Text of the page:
Also, apologies for the lack of Manviews in the past months. Steve (or Mr Manview, as he likes to call himself) and I were away on vacation which turned into some fairly significatnt family/life issues we had to deal with, so very little reading was done by the both of us.
That said, I hope you enjoy this very overdue Manview.
America's First Daughter by Stephanie Dray and Laura Kamoie
Purchase link: Amazon
Purchase link: Amazon
After a three month break of caring for others and avoiding reading romance. Mr. Manview is back! This review is of a book I read before going on break as I was expecting to meet one of the authors at a conference in US. Unfortunately due to unforeseen circumstances, our meeting did not eventuate.
I have been trying to read a variety of romance sub-genres (yes, I have a review of a BDSM novel coming up soon!), but find my favorite sub-genres are:
- Corporate romance (the boss type of thing)
- Romantic suspense (we need to do each other, even though we hold be saving the world)
- Historical romance (proving people have been doing it the same way throughout history and there is nothing new under the sun)
I was excited to read America's First Daughter as I love anything about Thomas Jefferson and I also love history and was excited to get his daughter's view into the man he was. This book did not disappoint in that it delivered on that promise. I could not classify this though as historical romance in that there was not much romance at all, more just an execution of duty by procreation! Therefore I would classify it as an historical fiction, not historical romance.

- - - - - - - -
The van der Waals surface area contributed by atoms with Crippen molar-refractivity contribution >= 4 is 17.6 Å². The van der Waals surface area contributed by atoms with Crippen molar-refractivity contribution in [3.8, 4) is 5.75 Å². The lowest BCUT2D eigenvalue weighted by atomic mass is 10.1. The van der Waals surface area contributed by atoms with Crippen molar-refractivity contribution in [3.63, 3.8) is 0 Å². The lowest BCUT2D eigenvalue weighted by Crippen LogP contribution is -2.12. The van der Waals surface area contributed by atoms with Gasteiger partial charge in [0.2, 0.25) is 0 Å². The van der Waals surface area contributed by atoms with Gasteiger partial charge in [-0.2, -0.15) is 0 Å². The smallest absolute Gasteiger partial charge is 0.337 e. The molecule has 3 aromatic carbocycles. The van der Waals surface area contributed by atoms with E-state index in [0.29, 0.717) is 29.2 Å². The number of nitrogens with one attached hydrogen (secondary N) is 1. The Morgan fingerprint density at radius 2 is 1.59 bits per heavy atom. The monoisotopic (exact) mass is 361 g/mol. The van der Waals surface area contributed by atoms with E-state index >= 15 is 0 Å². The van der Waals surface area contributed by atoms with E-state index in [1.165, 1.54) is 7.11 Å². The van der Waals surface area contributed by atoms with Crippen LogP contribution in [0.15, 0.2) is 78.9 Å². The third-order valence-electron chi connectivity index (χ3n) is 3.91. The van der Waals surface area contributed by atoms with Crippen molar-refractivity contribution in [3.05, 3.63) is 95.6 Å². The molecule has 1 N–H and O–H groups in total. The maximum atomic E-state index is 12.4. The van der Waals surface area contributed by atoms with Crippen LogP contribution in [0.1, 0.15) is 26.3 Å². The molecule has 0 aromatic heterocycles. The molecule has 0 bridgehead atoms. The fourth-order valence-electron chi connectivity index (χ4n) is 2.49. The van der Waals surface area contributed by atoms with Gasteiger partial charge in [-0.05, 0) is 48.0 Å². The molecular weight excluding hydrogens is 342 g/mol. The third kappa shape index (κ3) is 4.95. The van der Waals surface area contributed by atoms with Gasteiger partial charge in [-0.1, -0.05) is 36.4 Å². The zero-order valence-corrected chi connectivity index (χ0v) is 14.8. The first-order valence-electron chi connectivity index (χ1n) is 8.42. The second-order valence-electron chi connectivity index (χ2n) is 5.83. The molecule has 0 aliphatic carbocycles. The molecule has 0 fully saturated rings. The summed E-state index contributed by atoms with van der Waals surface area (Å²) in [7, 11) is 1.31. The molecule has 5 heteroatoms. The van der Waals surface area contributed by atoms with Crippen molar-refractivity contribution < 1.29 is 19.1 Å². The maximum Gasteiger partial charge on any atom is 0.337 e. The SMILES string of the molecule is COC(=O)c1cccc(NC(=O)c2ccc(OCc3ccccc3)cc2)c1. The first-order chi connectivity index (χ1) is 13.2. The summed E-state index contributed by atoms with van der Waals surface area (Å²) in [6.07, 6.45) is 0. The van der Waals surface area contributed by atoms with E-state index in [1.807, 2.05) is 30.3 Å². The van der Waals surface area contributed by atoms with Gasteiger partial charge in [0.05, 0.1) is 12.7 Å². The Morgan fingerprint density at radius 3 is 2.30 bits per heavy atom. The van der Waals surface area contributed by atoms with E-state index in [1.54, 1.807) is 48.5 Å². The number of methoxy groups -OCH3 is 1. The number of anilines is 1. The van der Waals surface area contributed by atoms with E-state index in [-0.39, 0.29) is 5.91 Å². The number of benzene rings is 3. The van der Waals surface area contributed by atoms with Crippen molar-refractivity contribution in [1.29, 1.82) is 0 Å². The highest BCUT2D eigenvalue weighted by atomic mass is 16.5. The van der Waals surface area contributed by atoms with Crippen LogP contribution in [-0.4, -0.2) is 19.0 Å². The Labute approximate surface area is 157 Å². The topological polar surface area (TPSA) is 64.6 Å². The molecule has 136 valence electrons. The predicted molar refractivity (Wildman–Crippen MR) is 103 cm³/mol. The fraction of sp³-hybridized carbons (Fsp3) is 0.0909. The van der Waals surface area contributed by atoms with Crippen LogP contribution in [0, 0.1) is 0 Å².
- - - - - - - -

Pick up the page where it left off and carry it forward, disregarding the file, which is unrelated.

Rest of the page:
In fact, Martha (the first daughter and often known as Patsy by the family) comes to this very unromantic conclusion as to the state of marriage some 200 years ago:
"But after thirty-four years of marriage, I now saw union between man and woman was the same as union among the states—as a series of debates and compromises that might hold it all together for a few more years, or end in a painful separation."
There you have it, romance stripped naked! Not the type of thing that inspires a woodie from Mr. Manview! But a good interpretation of how romance often uses the head to over-rule the heart.
I really enjoyed this book as it was extremely well researched and aligned with history. Additionally, it developed plausible views of what was happening behind the scenes with the family, the relationship between father and daughter, the relationships of those who had to balance securing their futures and protecting the country and also the much-examined relationship of Jefferson and his slave girl, Sally Hemings. I felt like I was reading history with an insider's view and a woman's view of what was happening at the personal level.
The other thing I really enjoyed was that this book made me think about a lot of things, including:
- Slavery and abolition
- Inter-racial relationships
- Family loyalty and its importance
It has also inspired me to want to read and research more on topics such as:
- French Revolution
- Jefferson family life
- Bios on children and grand- children
- William Short
- Thomas Mann
- Sally Hemmings and the Hemming family history
- Wayles family
This book presents the harsh reality that pioneer families had to endure, and especially the hardships of women at the time. They had no or little control and influence over their bodies or their life. Most decisions were made by men. Yet, Patsy showed how she could influence and accomplish things in spite of that.
Is this book a romance story - no. But is it a book worth reading - most definitely, yes.
View all my reviews
About the author
Stephanie Dray: Website - Facebook - Twitter - Goodreads
Laura Kamoie: Website - Facebook - Twitter - Goodreads
About the reviewer
Steve Shipley: Website - Facebook - Twitter - Amazon
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